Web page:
Invisalign versus Braces: Which is Better?
I’m a 45 year old who has been embarrassed by my smile for many years. My dentist suggested Invisalign because I don’t want to draw even more attention to my smile with metal braces. Can my dentist straighten my teeth with Invisalign as well as an orthodontist could with braces?
Thanks for your question – it’s one I get asked a lot, and it’s important that you do your research before undergoing orthodontic treatment. Invisalign took the orthodontic world by storm when it was first introduced, and because of that, more providers are clamoring to use it, thinking it keeps them ahead of the curve.
As with any orthodontic treatment, the most important factor is the provider you choose. Many orthodontists and even dentists can be Invisalign providers, but they aren’t all equal. Invisalign certification is amazingly just an 8 hour course that any dentist can take. You wouldn’t want plastic surgery from a primary care doctor who took an 8 hour surgery course would you? No, you would want a well-trained and experienced surgeon completing your procedure.
The same is true with your orthodontist. During my orthodontic residency, I worked directly with the developers of Invisalign to ensure treatment was as efficient as possible. But more than that, as an orthodontist I have the unique knowledge to fully understand tooth movement, and how the jaw functions.
An orthodontist will treat you as a unique patient with your own individual needs. And that means telling you the truth if Invisalign isn’t the best option for you.
And in a lot of cases, Invisalign cannot provide the efficiency braces can. Invisalign is limited in the types of malocclusions it can work with, and a lot of patients see relapse in the years after their Invisalign treatment is finished.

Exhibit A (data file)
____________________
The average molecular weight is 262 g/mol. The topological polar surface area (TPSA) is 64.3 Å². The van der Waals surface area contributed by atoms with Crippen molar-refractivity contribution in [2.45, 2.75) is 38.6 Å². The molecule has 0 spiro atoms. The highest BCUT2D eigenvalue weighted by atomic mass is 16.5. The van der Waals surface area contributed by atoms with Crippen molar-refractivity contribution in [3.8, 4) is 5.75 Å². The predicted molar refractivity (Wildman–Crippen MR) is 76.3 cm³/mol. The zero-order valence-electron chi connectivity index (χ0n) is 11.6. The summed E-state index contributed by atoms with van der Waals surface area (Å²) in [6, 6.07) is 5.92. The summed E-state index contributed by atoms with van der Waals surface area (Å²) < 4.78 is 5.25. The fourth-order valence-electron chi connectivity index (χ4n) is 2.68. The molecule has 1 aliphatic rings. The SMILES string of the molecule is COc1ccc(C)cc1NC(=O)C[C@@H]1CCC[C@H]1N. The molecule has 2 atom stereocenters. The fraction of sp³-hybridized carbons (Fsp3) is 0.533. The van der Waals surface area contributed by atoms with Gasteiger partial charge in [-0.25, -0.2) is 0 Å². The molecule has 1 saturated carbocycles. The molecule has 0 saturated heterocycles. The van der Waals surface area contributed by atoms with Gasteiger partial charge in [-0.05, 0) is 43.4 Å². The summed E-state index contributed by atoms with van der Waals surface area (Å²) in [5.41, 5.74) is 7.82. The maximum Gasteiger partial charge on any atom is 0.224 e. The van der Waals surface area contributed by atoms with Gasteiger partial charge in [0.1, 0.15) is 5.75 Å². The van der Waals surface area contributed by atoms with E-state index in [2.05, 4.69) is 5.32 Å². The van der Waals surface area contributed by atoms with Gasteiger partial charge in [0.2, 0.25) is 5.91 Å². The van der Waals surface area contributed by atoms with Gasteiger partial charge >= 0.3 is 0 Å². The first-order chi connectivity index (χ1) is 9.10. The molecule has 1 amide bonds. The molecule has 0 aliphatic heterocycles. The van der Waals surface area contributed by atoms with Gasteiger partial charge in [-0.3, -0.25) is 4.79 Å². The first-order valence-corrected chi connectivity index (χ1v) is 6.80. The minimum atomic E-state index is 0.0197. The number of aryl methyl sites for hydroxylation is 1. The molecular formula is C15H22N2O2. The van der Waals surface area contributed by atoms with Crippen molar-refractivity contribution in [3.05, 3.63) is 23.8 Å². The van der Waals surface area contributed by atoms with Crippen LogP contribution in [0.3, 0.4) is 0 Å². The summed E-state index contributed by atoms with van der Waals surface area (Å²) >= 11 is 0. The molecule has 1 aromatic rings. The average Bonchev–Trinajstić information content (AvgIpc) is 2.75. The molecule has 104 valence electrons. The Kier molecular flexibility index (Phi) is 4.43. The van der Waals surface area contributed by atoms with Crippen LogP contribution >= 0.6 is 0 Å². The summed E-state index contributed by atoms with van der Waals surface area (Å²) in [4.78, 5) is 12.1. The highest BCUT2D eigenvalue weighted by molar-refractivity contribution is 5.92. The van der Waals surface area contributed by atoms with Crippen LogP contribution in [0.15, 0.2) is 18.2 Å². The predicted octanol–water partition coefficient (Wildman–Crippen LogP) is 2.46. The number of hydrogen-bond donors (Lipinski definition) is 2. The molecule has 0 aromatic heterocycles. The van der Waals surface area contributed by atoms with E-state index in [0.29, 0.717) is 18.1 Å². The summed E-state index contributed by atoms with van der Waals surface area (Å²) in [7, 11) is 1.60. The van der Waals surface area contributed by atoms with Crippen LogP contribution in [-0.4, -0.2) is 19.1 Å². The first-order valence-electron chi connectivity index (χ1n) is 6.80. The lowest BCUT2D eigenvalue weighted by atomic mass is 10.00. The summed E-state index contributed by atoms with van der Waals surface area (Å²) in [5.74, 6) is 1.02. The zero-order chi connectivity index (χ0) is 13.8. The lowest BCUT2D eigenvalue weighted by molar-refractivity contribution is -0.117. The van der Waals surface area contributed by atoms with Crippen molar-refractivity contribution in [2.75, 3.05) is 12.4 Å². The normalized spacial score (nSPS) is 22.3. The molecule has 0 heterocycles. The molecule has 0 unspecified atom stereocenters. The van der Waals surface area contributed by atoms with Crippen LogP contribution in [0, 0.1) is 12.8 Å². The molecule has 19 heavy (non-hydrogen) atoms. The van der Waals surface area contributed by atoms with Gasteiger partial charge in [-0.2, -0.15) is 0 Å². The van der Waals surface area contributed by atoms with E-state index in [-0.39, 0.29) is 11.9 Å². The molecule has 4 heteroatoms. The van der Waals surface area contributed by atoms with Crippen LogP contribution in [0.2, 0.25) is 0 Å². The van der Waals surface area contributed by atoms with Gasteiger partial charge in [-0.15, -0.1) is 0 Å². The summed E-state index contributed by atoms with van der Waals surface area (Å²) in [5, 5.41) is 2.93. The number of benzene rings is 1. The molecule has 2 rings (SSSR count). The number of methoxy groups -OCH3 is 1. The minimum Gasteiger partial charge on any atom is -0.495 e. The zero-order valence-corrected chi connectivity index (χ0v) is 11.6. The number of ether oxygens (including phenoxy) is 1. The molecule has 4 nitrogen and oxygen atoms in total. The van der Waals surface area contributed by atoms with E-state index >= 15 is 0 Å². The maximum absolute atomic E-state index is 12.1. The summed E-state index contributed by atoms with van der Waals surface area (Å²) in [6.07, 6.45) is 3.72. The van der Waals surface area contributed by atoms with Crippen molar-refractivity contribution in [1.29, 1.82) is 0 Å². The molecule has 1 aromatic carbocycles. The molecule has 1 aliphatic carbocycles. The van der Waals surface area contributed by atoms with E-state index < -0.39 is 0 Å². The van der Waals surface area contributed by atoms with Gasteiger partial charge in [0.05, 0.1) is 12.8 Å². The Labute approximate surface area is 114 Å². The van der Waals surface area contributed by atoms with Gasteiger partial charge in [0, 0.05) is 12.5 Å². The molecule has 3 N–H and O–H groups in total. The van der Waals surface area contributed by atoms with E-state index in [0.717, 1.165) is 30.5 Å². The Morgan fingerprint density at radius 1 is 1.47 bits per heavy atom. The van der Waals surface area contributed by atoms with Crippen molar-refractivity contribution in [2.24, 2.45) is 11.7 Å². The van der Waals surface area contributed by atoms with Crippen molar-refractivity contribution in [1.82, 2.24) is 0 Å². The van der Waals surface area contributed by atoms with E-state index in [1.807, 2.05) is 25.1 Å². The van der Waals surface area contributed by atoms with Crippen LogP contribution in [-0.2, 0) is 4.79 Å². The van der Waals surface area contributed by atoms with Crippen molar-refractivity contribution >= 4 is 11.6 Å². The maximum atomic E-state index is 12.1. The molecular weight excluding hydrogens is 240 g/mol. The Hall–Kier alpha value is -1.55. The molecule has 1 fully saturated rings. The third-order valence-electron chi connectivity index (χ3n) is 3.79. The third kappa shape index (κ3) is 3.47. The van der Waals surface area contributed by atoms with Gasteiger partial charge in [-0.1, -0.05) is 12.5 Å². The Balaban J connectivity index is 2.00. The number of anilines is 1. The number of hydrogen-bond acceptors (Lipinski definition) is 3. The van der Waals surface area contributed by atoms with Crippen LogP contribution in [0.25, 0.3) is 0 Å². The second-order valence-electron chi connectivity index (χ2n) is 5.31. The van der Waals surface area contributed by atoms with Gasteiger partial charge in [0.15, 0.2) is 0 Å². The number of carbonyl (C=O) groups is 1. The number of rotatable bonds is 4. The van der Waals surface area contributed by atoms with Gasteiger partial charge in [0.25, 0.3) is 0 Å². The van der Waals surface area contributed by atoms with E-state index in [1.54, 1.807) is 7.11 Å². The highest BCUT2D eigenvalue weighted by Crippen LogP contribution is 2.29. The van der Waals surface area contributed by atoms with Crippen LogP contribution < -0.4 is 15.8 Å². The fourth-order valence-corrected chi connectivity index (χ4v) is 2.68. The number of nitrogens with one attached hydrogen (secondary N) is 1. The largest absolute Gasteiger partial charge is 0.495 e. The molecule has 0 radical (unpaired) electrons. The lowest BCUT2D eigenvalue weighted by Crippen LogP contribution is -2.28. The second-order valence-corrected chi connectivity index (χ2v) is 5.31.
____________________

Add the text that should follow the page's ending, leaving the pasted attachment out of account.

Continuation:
In my opinion, Invisalign is not as effective as braces, and today there are a host of options to choose from when it comes to braces. The clear braces I use are almost invisible to the eye, more efficient and precise, and comfortable to wear.
At my recent orthodontic appointment, my orthodontist said Invisalign is a great option for giving me the smile I want. But I’m worried they might not live up to the hype, and don’t want to spend the time and money on treatment if I won’t get the results I want. Is Invisalign as great as my orthodontist says it is?
Invisalign is a wonderful treatment option – for some patients. In fact, it’s only really effect on a much smaller number of patients than most orthodontists are willing to admit. The technology is improving, but it still can’t compare to the efficiency of standard metal braces.
Here are a few things to consider when comparing Invisalign with the effectiveness of traditional metal braces.
- Invisalign doesn’t shift teeth from their roots.
- Invisalign treatment may not last forever.
- Invisalign can be more painful than braces.
- Braces offer a more steady treatment with fewer surprises.
The reason why braces are so effective is that the pressure they apply shifts the entire tooth, including the root, to its new position. Invisalign aligners put the bulk of the force on the upper part of the tooth, which is less effective at moving teeth than when force is also included on the foundation of the tooth.
If you’ve put in the work to get the smile of your dreams, you want it to last as long as possible. Unfortunately, research shows that many Invisalign patients suffer relapses several years after treatment ends.
Just thinking about braces may make your mouth hurt, and you might be surprised to know that Invisalign can actually be even more painful than metal braces. While it’s impossible to get a new smile without a bit of discomfort, studies show that Invisalign patients experience an increase in pain over the course of treatment. This may be because aligners are switched out every two weeks. And patients often complain of discomfort or soreness for up to three days after getting a new aligner.
Many Invisalign patients find their treatment having to be refined once it has already begun. Multiple refinements can often be needed during Invisalign treatment. This simply won’t be the case with braces. They’ll offer a much steadier treatment, and we won’t have as many surprises pop up along the way.